(The quotes interspersed are from The Book of the Five Rings, Miyamoto Musashi’s great work on the philosophy of life as he understood them through budo and martial arts training.)
“There is nothing outside of yourself that can ever enable you to get better, stronger, richer, quicker, or smarter. Everything is within. Everything exists. Seek nothing outside of yourself.”
My first sword was a toy, a child-sized plastic samurai style sword from Disney. It was white with a black tsuba (hand guard) and a purple hand wrap, single strand, knot secured. It had a black sheath with two golden stickers near the top and bottom. The stickers were round and had a flower mon.
My bro got one too; his featured a red hand wrap but was otherwise identical. All the swords probably had the same mon, but we didn’t know this. We interpreted our matching mon, as 5 and 6-year-old boys, to be a divine sign that we were meant to be brothers – for even randomly we chose the same family. We would both turn our sheaths with the shiny gold stickers facing up, fully displayed with a straight arm, and we would nod solemnly together.
Anytime a movie came on that had a sword fight sequence in it, bro and I would rush upstairs to retrieve our “swords” and [try to] act out the sequence. The sword fights frequently ended with one of us clutching at our fingers, and our knuckles would be bruisedo. Bright boys that we were, we sacrificed some of our perceived realism for not having deformed fingers as adults. The fights needed to be choreographed.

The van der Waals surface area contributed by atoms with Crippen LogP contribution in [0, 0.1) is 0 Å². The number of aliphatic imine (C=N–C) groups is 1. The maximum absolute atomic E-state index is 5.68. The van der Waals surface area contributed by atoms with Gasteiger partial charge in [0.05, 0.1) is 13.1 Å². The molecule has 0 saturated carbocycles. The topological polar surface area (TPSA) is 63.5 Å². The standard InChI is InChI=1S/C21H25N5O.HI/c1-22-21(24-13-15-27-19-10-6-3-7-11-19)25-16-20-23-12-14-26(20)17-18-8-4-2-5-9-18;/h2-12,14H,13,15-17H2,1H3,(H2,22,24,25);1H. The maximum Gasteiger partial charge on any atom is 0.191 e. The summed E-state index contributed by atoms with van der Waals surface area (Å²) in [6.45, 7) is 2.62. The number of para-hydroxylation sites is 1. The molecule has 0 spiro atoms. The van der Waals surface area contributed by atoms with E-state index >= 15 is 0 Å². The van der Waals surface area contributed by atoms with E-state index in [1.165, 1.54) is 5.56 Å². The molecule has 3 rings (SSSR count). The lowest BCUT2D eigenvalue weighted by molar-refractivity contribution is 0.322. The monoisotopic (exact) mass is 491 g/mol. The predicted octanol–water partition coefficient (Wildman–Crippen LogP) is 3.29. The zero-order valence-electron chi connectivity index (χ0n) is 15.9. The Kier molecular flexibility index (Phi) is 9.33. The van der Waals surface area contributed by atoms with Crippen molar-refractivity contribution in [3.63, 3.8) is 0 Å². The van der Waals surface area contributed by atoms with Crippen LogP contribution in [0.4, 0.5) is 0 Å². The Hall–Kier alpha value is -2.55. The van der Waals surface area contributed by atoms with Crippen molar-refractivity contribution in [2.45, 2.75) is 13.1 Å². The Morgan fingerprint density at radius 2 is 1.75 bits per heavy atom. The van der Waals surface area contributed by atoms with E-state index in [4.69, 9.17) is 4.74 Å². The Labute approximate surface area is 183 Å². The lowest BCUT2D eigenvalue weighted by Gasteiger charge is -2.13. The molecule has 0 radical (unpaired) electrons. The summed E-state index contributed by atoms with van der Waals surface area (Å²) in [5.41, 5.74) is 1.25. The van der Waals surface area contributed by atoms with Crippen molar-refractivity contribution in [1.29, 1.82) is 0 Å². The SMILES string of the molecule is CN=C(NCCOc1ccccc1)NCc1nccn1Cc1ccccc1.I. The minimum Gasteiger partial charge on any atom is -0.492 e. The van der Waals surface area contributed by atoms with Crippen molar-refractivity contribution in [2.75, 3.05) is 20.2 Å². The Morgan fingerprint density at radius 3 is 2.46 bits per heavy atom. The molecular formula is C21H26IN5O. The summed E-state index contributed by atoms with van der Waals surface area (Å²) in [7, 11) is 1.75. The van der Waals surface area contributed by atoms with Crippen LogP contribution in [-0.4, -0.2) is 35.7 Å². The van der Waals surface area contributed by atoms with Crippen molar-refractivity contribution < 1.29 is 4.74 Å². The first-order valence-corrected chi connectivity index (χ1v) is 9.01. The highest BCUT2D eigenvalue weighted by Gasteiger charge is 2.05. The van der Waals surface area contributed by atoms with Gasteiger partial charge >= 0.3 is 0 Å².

“You must understand that there is more than one path to the top of the mountain”
The opening sequence was bro jumping out and posing while announcing his nom-de-guerre “Best of the West!” I would then run up to him and say mine “Beast of the East!” and we would proceed with an awful clanging, jumping and ducking somewhat unnecessarily, but mostly still just wild sword swinging. The clanging and laughing would usually attract my mom’s attention, and it took little time for her to put a stop to her boys swinging metal sticks at each other.
As luck would have it, my mom found a community fencing club that was very affordable and free for kids. I had asked my mom to let me learn a Chinese or Japanese style because I liked their swords better, but I was happy fencing too.
Eventually, as I got older, I would save my money for a nice Belgian pistol grip bad boy that I took to high school competition (foil). I had a Visconti, but by the end of high school, my fingers felt cramped on it, and I let a friend use it. I had a French grip that I practiced with too.
Eventually I stopped because I wasn’t good enough to compete in college – nor did I really have the desire. It was fun but the flame of that passion had blown out. In 2003, I started training Aikiken, and I got really into it (as well as the empty hand analog, Aikido).
This is a short segment of Morihei Ueshiba, founder of the style I study.
The style is apparently deadly against attacking pumpkins too (5 sec. exerpt clip).
“Perceive that which cannot be seen with the eye.
I studied it assiduously. I spent spare time training on the roof, in a yard, or a park. I studied the Book of the Five Rings and the Art of Peace. Before long, I was influenced by a desire to have a style responsive to the smaller but quicker European blades. I started merging the kata forms into a more free flowing style, and into a more personal style.
It took me longer than decade of aching shoulders and burning forearms to study the forms only to figure out the lesson was “forget the forms”. But as with many things, the lesson had to be learned in the practice.
Yours truly in the park training.
“To know ten thousand things, know one well”
“Do not sleep under a roof. Carry no money or food. Go alone to places frightening to the common brand of men. Become a criminal of purpose. Be put in jail, and extricate yourself by your own wisdom.”